The president of the Republic of The Gambia, His Excellency, Adama Barrow, has said his government has hundred per cent commitment and political will to execute the recommendations of the Truth, Reconciliation, and Reparation Commission (TRRC) to the letter, however, he cautioned that he expects people he described as “experts” as well as members of his cabinet to “examine” the recommendations and offer their inputs into those recommendations.
“We are waiting for the report and if we get it then our team of technicians will come together and look at it, analyse it and advise us. Experts will comprehensively brief cabinet and cabinet will discuss these issues and then finally we will come out with whatever recommendations our experts and cabinet approved and we will execute it to the letter,” said the Gambian leader.
The president made these statements in a very recent exclusive interview with journalist soft he state broadcaster; the Gambia Radio and Television Services (GRTS) while featuring in a program called The President’s Diary.
The interview also comes barely a week after the TRRC’s efforts to rename Arch 22 to Memorial Arch in honour of the victims of former president Yahya Jammeh’s 22-year brutal rule was put on hold by the Attorney General and Minister of Justice, who had claimed that his ministry, which is the line ministry between the Commission and the government, was not consulted.
President Barrow said it was essential that government did not pander to public sentiments but follow due process in making policy. He said even though people will have their opinions and criticise, the government will not play to the gallery in dealing with the TRRC’s recommendations but rather follow due process as he said; “it is about principle, not personnel.”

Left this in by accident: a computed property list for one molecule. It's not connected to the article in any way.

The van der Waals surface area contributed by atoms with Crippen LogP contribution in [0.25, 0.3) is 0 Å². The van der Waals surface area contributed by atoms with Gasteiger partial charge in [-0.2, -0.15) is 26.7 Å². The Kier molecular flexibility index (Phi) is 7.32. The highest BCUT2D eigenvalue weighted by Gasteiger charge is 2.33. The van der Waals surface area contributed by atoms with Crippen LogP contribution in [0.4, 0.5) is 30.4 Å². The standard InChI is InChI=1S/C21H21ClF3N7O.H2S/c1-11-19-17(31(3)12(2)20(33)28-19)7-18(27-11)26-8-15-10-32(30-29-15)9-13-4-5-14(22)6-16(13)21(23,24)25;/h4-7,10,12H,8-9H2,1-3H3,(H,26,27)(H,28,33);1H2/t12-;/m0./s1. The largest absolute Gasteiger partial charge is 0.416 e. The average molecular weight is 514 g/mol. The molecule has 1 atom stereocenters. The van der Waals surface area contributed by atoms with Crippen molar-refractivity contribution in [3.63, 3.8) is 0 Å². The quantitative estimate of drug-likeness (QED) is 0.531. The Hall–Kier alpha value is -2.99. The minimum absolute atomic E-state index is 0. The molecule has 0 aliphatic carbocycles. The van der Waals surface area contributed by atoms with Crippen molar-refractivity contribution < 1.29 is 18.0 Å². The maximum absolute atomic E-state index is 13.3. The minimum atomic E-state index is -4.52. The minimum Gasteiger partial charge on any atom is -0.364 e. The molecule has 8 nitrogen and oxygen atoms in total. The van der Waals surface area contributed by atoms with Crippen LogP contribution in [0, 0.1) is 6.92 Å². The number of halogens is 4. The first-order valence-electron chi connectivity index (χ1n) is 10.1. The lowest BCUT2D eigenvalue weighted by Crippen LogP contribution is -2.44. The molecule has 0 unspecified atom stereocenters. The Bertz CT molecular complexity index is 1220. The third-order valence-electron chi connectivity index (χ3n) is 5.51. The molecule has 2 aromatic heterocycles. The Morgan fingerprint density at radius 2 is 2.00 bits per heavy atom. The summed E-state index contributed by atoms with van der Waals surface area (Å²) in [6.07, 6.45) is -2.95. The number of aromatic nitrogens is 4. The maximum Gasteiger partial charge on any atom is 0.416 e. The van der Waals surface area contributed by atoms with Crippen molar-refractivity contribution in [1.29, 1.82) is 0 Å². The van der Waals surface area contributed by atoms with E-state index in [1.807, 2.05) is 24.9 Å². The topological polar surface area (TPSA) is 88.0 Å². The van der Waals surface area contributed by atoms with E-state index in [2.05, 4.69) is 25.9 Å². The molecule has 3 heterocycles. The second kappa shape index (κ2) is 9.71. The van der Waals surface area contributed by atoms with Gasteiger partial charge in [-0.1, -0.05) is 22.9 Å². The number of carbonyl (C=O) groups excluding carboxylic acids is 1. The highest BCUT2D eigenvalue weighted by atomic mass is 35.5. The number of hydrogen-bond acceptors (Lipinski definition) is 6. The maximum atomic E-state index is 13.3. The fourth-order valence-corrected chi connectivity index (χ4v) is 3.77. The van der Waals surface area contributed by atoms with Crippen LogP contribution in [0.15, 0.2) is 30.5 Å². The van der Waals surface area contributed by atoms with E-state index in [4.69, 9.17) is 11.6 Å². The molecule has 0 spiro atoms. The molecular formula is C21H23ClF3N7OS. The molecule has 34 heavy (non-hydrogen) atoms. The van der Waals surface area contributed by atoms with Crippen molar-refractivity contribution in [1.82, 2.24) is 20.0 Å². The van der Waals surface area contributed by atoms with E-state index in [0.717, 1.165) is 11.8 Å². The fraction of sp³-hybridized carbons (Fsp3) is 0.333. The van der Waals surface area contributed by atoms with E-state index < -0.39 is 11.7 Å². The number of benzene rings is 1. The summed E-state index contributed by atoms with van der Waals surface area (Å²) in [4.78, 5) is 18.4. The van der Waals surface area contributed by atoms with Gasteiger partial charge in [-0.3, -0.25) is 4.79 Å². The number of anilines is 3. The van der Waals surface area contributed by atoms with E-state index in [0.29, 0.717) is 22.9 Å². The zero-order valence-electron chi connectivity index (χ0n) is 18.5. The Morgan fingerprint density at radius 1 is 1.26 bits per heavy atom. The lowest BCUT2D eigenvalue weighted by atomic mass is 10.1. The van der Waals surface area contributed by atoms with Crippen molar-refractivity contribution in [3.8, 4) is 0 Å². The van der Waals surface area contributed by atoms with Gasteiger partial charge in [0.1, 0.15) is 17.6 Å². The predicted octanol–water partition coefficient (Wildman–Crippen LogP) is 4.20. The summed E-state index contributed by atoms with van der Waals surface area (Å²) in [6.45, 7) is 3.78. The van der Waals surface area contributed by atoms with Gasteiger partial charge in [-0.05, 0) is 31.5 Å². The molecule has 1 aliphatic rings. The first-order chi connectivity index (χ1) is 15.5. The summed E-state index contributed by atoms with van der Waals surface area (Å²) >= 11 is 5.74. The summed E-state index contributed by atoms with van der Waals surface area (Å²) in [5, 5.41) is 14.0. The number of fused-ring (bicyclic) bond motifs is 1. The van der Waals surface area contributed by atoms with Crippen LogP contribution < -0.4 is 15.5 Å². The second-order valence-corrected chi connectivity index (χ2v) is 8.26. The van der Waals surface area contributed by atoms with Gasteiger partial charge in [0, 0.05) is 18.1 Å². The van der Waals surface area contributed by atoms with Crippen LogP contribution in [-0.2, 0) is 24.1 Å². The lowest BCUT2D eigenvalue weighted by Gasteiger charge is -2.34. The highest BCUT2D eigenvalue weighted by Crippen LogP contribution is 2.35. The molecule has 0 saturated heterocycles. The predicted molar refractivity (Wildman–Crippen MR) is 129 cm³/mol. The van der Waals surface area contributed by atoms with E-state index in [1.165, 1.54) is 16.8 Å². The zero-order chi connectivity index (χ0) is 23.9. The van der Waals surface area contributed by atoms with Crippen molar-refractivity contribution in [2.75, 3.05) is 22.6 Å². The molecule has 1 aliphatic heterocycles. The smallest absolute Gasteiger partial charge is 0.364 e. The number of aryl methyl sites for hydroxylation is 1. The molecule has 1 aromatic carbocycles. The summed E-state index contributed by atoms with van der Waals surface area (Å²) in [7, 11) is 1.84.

“This is about the country, not your house; even sometimes you calculate what you do in your house. We will follow due process, which is what we fought for, and I assure Gambians that we will make sure we do the right thing. As a leader, you have these challenges sometimes, but I am enjoying the democracy going forward.
“My principle is that we should have a truth and reconciliation in this country and moving forward, if we do not know the truth, we cannot reconcile,” the president said.
Pledging his government’s commitment to the commission, President Barrow affirmed that the TRCC is part of his legacy and that he does not want any trail of bad governance to stain his legacy.
“I set up the TRRC and it is part of my legacy, and I do not want a bad legacy for myself, government or the country.” Also speaking on the issue of that now- jettisoned Draft Constitution, which has sparked much debate among Gambians of all walks of life, the president said there is still hope.
“The Draft Constitution is alive and not dead. As a people, we decided to disagree on certain things, but I believe that we will finally get the Constitution on track and we will approve it. This is about governance, managing a state, and democracy. If it was before, you will just send the document to the National Assembly and it will be approved, but now people are free and that makes me proud. That freedom is part of democracy; everybody has an opinion, everybody has a voice, divergent views; that freedom is what we fought for, and I think that is why this Constitution was really debated.”
President Barrow also went on further to reveal that he values critics and criticisms and that he regards these as vital to the work he does and the position he holds as a Gambian leader.
“I listen more to my critics than to my close associates as they may sometimes give me bad advice because they may think that is what I want to hear,” he said, crediting his critics for some of the “correct” policies taken by his government.
“I listen to my critics most of the time, it is because of them I was able to correct a lot of things,” he said.
Published 1 year ago on June 29, 2021